Vita Coco: Michael Kirban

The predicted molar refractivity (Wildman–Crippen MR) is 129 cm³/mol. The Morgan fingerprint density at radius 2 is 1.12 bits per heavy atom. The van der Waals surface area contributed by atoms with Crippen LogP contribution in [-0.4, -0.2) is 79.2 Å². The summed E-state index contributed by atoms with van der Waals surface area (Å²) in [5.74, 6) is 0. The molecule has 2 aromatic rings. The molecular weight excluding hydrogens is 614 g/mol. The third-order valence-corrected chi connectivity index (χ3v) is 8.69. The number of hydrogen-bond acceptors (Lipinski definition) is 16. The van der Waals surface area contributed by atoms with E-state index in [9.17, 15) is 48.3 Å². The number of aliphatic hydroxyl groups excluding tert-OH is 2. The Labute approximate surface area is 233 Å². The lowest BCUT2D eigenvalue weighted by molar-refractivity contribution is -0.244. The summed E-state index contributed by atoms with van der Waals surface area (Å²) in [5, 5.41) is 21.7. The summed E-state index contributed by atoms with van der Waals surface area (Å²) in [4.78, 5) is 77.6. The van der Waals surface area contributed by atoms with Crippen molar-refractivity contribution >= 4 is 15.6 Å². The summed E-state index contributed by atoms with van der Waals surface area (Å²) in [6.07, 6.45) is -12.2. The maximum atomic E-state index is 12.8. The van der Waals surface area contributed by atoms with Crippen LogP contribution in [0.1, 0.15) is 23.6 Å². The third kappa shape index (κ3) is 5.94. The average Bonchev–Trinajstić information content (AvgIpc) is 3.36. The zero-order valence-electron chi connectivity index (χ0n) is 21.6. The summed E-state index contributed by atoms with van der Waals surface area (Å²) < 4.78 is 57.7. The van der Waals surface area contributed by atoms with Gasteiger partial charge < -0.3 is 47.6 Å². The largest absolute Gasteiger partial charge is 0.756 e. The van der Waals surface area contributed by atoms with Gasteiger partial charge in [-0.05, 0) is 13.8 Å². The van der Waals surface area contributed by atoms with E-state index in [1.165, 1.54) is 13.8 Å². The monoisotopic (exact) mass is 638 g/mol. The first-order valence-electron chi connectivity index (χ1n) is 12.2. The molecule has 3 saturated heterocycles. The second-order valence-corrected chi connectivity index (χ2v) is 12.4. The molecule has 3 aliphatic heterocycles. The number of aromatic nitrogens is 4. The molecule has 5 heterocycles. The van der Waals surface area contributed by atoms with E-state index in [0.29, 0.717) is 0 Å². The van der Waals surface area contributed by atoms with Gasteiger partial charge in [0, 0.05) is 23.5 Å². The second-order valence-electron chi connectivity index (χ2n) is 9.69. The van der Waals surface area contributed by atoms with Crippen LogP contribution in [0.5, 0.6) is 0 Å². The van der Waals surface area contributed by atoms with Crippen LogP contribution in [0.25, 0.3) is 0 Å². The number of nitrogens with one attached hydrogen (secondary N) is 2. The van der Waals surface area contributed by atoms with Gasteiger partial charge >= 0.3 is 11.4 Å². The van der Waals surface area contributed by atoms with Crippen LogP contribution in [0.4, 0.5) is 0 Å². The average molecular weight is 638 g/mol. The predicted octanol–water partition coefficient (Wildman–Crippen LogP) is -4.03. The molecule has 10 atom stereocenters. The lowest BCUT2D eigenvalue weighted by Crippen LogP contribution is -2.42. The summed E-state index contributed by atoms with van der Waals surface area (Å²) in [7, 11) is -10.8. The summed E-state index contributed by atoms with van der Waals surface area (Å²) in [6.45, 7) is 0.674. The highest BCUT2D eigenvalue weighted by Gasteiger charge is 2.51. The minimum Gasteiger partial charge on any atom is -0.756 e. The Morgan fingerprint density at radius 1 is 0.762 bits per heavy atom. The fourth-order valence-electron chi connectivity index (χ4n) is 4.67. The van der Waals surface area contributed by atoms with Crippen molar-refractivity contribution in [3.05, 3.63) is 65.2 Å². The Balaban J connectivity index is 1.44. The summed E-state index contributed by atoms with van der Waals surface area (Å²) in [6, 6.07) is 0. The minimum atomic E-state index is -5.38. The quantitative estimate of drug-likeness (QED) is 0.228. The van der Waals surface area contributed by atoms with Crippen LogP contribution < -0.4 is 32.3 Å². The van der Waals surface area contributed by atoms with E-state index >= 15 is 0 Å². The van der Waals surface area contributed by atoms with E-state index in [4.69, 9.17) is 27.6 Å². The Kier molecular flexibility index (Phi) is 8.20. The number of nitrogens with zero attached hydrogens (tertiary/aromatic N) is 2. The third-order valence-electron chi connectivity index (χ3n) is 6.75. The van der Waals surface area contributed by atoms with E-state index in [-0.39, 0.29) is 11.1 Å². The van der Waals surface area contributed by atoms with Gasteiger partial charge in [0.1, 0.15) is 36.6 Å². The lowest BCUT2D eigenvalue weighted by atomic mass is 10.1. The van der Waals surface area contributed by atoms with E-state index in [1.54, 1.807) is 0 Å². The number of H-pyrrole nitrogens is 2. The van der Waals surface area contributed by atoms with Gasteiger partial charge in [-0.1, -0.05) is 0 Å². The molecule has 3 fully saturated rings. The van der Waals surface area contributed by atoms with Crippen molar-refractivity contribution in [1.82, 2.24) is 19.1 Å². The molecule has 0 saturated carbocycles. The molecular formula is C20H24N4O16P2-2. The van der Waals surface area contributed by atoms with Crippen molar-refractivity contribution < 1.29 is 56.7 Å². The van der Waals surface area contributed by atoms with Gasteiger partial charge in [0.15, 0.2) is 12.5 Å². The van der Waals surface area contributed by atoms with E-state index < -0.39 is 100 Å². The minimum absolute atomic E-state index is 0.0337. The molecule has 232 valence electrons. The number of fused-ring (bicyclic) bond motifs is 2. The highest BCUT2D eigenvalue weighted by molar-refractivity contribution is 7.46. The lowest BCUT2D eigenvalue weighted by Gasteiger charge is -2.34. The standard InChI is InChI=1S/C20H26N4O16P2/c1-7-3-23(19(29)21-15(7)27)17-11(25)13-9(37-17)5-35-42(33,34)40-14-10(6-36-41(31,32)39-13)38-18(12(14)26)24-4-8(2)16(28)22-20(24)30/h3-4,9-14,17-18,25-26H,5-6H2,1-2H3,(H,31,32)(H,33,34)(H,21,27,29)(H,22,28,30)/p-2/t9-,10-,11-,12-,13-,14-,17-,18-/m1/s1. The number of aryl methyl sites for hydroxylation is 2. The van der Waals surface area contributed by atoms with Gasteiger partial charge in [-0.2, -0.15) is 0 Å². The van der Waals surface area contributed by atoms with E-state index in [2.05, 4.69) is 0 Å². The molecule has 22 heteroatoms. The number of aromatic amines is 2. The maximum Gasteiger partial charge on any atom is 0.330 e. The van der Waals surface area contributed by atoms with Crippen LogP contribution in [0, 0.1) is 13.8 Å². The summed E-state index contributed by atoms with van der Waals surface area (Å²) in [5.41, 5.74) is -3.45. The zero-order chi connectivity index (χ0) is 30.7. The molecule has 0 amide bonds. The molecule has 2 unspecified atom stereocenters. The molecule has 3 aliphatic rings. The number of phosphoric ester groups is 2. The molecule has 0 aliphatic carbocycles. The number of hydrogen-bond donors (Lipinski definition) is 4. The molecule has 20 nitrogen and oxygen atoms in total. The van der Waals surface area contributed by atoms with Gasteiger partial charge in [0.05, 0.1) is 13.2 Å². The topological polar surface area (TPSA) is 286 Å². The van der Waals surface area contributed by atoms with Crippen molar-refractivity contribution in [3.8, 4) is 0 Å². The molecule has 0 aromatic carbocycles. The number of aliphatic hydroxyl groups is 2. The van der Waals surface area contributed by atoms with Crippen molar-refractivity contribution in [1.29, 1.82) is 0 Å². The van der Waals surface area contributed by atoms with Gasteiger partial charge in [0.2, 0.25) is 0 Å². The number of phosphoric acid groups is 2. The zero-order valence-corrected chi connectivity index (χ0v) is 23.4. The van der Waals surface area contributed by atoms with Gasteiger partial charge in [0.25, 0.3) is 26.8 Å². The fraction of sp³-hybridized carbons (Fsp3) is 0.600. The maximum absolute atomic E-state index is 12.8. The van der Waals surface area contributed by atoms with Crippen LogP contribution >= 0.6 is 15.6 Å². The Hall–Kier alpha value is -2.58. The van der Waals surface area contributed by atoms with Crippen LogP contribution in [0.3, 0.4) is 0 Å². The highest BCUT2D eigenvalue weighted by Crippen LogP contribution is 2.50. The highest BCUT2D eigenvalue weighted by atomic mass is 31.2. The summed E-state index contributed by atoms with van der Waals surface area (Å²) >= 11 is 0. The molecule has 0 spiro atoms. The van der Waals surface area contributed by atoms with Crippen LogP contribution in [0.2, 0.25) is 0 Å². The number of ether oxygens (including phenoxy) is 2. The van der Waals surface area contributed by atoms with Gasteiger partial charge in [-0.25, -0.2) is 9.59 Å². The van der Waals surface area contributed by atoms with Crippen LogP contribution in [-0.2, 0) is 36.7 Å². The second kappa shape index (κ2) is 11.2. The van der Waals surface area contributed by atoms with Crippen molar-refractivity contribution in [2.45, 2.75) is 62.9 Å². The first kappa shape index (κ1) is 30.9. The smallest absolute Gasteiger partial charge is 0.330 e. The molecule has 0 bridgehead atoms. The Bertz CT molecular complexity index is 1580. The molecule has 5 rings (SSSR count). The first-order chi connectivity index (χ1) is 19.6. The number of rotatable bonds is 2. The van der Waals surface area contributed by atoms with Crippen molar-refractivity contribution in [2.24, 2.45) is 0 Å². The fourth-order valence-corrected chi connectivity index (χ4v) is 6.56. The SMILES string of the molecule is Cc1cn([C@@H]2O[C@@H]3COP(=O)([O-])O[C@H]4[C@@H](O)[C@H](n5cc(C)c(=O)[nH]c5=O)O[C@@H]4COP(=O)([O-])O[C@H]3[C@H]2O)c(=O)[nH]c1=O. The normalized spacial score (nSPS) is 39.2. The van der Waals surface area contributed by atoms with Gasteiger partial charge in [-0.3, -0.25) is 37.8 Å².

Remember that kid in high school who was weirdly interested in business who had almost no interest in going to college or starting a traditional career, but was determined to start something on their own. You might have snickered about them or even ruled your eyes or maybe that kid was you. Well, that kid was also Michael. Kurban. Michael had the benefit of watching his dad pursue a bunch of different business ideas including ideas that failed but the specter failure never worried him. He knew from a very early age that it's part of the game that you gotta take big swings, which means you will also strike out a lot. And the biggest swing Michael would take would be for Vita. Coco you've probably seen their familiar Tetra Pak boxes of coconut water in pretty much every convenience store. In the early two thousands when Michael was trying to launch the brand New York City, he was pretty confident that coconut water would take off at the time most people who bought coconut water were immigrants from places like Vietnam India, the Caribbean and Latin America. But Michael had a hunch that coconut water could compete with sports drinks like gatorade. Now. At the exact same moment someone else had these same exact hunch. It would become a product known as Zico and so what happened and what you will hear is a story about a war, the coconut water wars of the early two thousands a war was sabotaged subterfuge dirty tricks, and eventually a pretty decent outcome for both parties. Today by COCO is the biggest brand of coconut water in the US. It has about forty percent market share but it would take a lot of time and a lot of obstacles to get there. Michel grew up in Connecticut and when he was nine his parents split up it was amicable. But while Michael, sister chose to live with their mom Michael Decide to stay with their dad. My Mom Got Custody I. Think my dad gave my mom custody and my dad was actually packing his things and preparing to leave the house and I packed my snoopy suitcase. Put It with all my dad's stuff and I remember my mom coming home and saying what's this and I said I'm moving in with dad she said. Okay Wow that's amazing. My mom ended up a few years later ended up moving into New York City so I'd spend weekends and city you know, and I still see her quite a bit but. Super Close with my dad. What did your parents do? When you were a kid. As a kid my dad was entrepreneur. My Dad always had businesses before him. My grandfather always had different businesses my grandfather same thing. So. I come from a long line of entrepreneurs I don't think there's a single male in my family who's graduated from college on both sides and. My Dad when I was young had a roller skating rink. which was awesome. In. Those were the successful days and then he had other businesses that weren't so successful and we went through periods of doing well and other periods of not doing so well and were those. Birthday party I had roller skating birthday party and four remember birthday parties and Church groups and youth group of and stuff like that. Happened there. Everybody I went to school with as a kid had their birthday party at the roller skating ring. So so good. So I got to go to all the parties whether I was invited or not. Yeah, and then as rollerskating kind of out and was now we'll thing anymore he turned the place into a rap concert hall. So I grew up one of twelve thirteen years old hanging out with beastie boys ll cool J. Kid it was really really cool experience. So he really pivoted because thinking that what happened roller skating it was great. It was like one day was there and then it was gone. Yeah it was a real fat. People stopped going and he pivoted very quickly and you know that works for a little bit of time and then just didn't work anymore. So in terms of school, how how was it for you? Was it hard was it easy where you good student? Not a good student school was really tough. I had several learning disabilities from attention deficit disorder to form of Dyslexia as I got into high school they. Me and by diagnosing me, they put me in what we used to refer to as Romper. Room. which was. Half the day in normal classes and half the day in basically special ed it was a room with me and other kids who. Many of which had more complicated issues than I had. I knew I was very late in reading and math was really hard for me and I had a clear goal and that goal was to get cs and. Get as close to passing as possible. And that was always the objective and I always knew that would be successful in whatever I did. But why did you know that? I don't know I just felt because even then right even though I was in these classrooms I was still. Successful in things that I wanted to do you know I was not the best athlete but I worked hard and you know I was able to. Play ball and it wasn't the best. I definitely wasn't a good student but I was able to get by and I, just I just had this confidence from an early

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